Master Your WordPress Website: Everything Beginners Need To Know

Want to create a flexible, powerful and fairly manageable website? You can’t go wrong with WordPress. This content based Content Management System (CMS) powers over an impressive 28% of all sites on the internet, making it a leading platform.

However, like the strange neighbour that never leaves the house (If you don’t have one, it’s probably you – sorry), it can be intimidating at first glance.

Fortunately, WordPress is much easier to understand than the same weird neighbour that glares at you as you greet them morning on your way to work. With just a brief introduction, you’ll quickly find yourself able to take control of your website in about five minutes. Plus, you can customise it to make visual and functional updates.

In this article we cover:

1. Getting To Know The CMS Platform

2. Take Control Of Navigation

3. Customise Your WordPress Theme

woman navigating her wordpress website

A 5-Minute Crash Course Into WordPress:

The best thing about learning how to ace WordPress? You don’t even have to leave the house, either. You have all of the guidance you need at your fingertips!

1. Getting To Know The CMS Platform

What Is WordPress?

WordPress is a Content Management System (CMS) platform that is used to create and maintain a website. The amazing CMS software enables you to customise just about every aspect of your site. Essentially a WordPress site is made up of pages or posts, or even both.

Let’s have a little history lesson – the first version of WordPress was created in 2003 by Matt Mullenweg and Mike Little. It began as a simple platform designed for writers who wanted to create basic blogs and host them live on the internet. However, over a short space of time it’s grown into a flexible, powerful tool for creating almost any type of website – even ecommerce.

Before moving on, it’s important to make sure we’re on the same wavelength here. There are differences between WordPress.com and WordPress.org, as follows.

WordPress.com:

The former is a website builder where you can create and host a site for free. It’s simple to use but also rather limited in what it can do.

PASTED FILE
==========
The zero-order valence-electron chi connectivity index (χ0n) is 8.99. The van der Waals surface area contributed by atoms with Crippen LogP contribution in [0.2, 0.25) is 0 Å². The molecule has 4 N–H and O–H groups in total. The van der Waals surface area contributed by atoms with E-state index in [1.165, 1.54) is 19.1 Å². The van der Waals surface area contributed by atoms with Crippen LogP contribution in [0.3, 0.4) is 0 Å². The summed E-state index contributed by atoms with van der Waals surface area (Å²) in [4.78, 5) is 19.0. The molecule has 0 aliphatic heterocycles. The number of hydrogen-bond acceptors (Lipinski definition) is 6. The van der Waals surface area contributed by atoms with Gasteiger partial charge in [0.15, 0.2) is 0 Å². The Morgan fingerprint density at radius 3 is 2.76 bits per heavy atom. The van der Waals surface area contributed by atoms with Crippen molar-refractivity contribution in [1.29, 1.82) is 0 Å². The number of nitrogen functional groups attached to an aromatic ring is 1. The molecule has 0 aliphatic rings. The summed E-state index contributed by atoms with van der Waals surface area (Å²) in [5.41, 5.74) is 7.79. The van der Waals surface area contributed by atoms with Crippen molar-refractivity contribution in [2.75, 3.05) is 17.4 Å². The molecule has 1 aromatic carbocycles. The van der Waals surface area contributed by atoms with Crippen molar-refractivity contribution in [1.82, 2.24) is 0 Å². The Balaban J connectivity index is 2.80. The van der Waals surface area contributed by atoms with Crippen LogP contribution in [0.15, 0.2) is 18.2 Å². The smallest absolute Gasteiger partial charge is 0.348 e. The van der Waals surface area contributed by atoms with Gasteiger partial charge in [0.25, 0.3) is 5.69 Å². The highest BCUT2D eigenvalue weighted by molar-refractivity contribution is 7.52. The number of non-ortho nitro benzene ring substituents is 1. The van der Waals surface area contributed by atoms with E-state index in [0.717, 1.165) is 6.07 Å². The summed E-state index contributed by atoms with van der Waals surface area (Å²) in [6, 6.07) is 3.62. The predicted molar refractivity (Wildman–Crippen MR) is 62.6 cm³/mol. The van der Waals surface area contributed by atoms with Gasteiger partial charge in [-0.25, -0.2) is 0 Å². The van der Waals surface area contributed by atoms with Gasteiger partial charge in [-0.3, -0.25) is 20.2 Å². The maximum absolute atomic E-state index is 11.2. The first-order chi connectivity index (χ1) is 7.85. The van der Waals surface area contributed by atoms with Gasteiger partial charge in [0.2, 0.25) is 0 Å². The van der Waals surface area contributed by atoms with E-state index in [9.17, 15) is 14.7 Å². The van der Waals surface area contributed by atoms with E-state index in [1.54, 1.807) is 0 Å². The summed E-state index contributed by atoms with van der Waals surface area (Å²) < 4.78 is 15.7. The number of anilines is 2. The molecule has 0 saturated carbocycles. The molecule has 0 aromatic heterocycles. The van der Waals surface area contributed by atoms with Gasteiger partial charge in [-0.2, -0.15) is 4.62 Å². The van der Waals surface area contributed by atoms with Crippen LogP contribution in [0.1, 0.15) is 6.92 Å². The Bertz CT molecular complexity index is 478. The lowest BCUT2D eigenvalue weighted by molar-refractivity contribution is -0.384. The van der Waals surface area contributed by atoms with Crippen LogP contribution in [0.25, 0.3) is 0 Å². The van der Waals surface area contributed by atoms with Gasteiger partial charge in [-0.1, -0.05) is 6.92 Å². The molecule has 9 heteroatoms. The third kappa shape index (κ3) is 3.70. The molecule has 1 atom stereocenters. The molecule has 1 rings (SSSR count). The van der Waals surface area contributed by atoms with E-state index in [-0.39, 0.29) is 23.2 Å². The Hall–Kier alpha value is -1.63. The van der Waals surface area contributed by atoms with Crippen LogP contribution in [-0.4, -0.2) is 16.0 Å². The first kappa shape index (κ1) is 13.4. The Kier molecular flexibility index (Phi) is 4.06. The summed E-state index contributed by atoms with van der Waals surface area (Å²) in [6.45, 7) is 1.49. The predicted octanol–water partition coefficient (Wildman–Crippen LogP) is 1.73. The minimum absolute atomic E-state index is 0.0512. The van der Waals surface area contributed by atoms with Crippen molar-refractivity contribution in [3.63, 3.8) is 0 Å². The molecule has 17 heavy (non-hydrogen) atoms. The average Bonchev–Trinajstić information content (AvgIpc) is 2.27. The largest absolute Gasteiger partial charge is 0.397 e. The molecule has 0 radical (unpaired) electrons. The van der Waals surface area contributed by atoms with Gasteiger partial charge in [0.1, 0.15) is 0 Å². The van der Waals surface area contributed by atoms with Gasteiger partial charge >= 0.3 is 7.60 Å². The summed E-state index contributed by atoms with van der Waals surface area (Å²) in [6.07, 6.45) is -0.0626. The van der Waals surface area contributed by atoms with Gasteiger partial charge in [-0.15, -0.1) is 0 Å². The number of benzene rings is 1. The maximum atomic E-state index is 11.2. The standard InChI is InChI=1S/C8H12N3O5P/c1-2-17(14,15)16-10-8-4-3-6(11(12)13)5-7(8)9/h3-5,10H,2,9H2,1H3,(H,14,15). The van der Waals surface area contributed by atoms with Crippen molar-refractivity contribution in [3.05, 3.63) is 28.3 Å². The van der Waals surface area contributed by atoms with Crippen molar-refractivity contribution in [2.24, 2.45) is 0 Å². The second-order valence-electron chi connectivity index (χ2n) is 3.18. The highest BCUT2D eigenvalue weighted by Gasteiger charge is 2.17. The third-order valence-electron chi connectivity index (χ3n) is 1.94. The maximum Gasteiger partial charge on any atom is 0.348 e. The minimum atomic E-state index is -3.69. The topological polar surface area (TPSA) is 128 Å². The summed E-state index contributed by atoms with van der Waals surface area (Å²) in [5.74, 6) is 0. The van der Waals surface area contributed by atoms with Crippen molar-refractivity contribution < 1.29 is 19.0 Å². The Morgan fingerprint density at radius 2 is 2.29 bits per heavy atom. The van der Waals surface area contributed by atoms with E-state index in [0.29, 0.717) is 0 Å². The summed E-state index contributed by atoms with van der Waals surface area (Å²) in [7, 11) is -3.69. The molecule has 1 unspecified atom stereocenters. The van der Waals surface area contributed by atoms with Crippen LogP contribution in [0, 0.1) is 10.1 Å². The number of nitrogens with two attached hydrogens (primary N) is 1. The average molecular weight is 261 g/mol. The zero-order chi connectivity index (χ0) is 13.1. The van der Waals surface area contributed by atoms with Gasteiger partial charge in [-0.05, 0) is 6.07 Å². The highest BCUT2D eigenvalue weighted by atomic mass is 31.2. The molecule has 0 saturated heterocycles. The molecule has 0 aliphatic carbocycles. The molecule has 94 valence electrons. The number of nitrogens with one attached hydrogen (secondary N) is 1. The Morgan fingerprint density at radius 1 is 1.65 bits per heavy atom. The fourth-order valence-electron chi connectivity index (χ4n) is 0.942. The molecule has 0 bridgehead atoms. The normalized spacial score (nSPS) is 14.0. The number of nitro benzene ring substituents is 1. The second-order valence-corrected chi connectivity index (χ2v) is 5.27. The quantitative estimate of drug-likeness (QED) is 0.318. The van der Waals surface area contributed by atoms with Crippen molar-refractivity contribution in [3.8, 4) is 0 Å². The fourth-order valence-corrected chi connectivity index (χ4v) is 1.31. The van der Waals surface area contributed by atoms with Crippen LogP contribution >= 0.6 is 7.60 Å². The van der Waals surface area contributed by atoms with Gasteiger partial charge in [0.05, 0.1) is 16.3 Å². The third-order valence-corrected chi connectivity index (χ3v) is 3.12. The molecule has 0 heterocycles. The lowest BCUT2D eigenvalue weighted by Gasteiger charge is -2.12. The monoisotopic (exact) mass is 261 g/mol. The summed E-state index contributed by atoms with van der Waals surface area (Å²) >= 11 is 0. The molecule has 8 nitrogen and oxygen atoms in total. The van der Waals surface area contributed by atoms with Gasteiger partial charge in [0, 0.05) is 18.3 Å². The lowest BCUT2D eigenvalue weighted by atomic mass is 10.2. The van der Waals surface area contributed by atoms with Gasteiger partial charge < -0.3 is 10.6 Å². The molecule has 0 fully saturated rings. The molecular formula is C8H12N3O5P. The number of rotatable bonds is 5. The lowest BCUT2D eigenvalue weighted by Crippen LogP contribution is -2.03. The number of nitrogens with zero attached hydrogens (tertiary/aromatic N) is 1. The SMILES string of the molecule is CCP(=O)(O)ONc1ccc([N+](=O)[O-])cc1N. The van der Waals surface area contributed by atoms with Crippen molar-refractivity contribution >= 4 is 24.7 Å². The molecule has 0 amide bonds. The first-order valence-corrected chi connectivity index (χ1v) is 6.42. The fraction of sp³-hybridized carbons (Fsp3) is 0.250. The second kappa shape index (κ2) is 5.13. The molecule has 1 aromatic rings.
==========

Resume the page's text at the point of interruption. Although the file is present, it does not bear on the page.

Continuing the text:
WordPress.org:

Whereas, WordPress.org is a more powerful platform so we’ll be focusing on this for the rest of this article.

How Is WordPress Unique?

The first thing you need to understand about what makes WordPress so different is that it is open-source software. If you aren’t familiar with this geeky term, it means the platform isn’t restricted under copyright or trademark and is freely available for anyone to download and modify (under what is called the GNU General Public License).

What’s more, and is a real winner, is that WordPress is developed and maintained by a dedicated community. This is great news for you as a user for a whole variety of reasons:

– The platform is and always will be free to use for anyone.
– There are free and low-cost tools created for use with WordPress (I’ll go more into this in just a moment).
– WordPress is designed by its community to be user-friendly and to have the most needed features available.
– Freedom to choose how to use and interact with the software with flexibility to modify it in any way you’d like via coding and other tools.

Remember that 28-percent-of-websites statistic I impressed you with earlier? It’s fair to say WordPress is a very popular platform, and that makes getting help when you need it incredibly easy. It’s straightforward to find plenty of online documentation, forums, WordPress-focused blogs, dedicated courses and resources, and much more. No matter what you’re trying to do, chances are there are a range of solutions to give you a hand.

What Can I Do With WordPress?

As we know WordPress began as a small, blogging-focused platform, this means it has a lot of features that lend themselves to blogs. There is no denying that this is the best solution for content based websites. There’s an easy-to-use editor for creating and updating posts and pages, robust functionality, and much more.